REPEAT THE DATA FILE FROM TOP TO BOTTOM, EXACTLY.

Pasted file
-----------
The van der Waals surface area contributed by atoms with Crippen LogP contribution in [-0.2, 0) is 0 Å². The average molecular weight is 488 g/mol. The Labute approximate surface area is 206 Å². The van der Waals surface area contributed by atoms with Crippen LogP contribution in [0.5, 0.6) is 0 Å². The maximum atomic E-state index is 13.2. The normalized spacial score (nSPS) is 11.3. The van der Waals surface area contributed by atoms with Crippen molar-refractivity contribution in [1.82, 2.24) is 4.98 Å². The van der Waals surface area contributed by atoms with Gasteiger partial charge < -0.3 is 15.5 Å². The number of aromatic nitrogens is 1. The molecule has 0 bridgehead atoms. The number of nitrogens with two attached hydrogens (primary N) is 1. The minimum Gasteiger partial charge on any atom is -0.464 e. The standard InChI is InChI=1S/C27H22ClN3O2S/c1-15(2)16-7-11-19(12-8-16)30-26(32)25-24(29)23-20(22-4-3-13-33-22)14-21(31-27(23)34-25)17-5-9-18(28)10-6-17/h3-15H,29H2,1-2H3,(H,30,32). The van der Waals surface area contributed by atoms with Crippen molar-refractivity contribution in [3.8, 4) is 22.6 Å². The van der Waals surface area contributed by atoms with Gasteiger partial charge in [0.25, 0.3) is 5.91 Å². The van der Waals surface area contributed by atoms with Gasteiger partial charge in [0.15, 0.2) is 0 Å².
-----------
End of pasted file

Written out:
The van der Waals surface area contributed by atoms with Crippen LogP contribution in [-0.2, 0) is 0 Å². The average molecular weight is 488 g/mol. The Labute approximate surface area is 206 Å². The van der Waals surface area contributed by atoms with Crippen LogP contribution in [0.5, 0.6) is 0 Å². The maximum atomic E-state index is 13.2. The normalized spacial score (nSPS) is 11.3. The van der Waals surface area contributed by atoms with Crippen molar-refractivity contribution in [1.82, 2.24) is 4.98 Å². The van der Waals surface area contributed by atoms with Gasteiger partial charge < -0.3 is 15.5 Å². The number of aromatic nitrogens is 1. The molecule has 0 bridgehead atoms. The number of nitrogens with two attached hydrogens (primary N) is 1. The minimum Gasteiger partial charge on any atom is -0.464 e. The standard InChI is InChI=1S/C27H22ClN3O2S/c1-15(2)16-7-11-19(12-8-16)30-26(32)25-24(29)23-20(22-4-3-13-33-22)14-21(31-27(23)34-25)17-5-9-18(28)10-6-17/h3-15H,29H2,1-2H3,(H,30,32). The van der Waals surface area contributed by atoms with Crippen molar-refractivity contribution in [3.8, 4) is 22.6 Å². The van der Waals surface area contributed by atoms with Gasteiger partial charge in [0.25, 0.3) is 5.91 Å². The van der Waals surface area contributed by atoms with Gasteiger partial charge in [0.15, 0.2) is 0 Å².